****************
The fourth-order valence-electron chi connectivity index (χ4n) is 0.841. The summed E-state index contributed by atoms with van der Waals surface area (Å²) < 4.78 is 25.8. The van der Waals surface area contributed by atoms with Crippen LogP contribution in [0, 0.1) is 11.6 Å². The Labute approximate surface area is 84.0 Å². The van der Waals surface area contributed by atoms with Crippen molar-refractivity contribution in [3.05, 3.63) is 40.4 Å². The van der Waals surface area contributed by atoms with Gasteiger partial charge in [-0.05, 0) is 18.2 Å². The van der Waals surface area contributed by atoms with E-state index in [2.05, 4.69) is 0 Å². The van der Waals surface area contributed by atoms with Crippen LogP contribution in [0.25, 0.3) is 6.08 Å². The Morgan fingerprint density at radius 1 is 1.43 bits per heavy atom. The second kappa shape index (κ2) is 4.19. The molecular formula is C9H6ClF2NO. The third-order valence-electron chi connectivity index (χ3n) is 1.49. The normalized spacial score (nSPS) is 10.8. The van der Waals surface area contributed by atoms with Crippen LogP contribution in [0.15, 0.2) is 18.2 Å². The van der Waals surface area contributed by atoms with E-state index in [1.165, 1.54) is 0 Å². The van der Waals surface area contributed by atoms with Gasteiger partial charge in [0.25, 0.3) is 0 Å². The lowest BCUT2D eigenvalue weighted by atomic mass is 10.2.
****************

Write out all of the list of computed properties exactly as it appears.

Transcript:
The fourth-order valence-electron chi connectivity index (χ4n) is 0.841. The summed E-state index contributed by atoms with van der Waals surface area (Å²) < 4.78 is 25.8. The van der Waals surface area contributed by atoms with Crippen LogP contribution in [0, 0.1) is 11.6 Å². The Labute approximate surface area is 84.0 Å². The van der Waals surface area contributed by atoms with Crippen molar-refractivity contribution in [3.05, 3.63) is 40.4 Å². The van der Waals surface area contributed by atoms with Gasteiger partial charge in [-0.05, 0) is 18.2 Å². The van der Waals surface area contributed by atoms with E-state index in [2.05, 4.69) is 0 Å². The van der Waals surface area contributed by atoms with Crippen LogP contribution in [0.25, 0.3) is 6.08 Å². The Morgan fingerprint density at radius 1 is 1.43 bits per heavy atom. The second kappa shape index (κ2) is 4.19. The molecular formula is C9H6ClF2NO. The third-order valence-electron chi connectivity index (χ3n) is 1.49. The normalized spacial score (nSPS) is 10.8. The van der Waals surface area contributed by atoms with Crippen LogP contribution in [0.15, 0.2) is 18.2 Å². The van der Waals surface area contributed by atoms with E-state index in [1.165, 1.54) is 0 Å². The van der Waals surface area contributed by atoms with Gasteiger partial charge in [0.25, 0.3) is 0 Å². The lowest BCUT2D eigenvalue weighted by atomic mass is 10.2.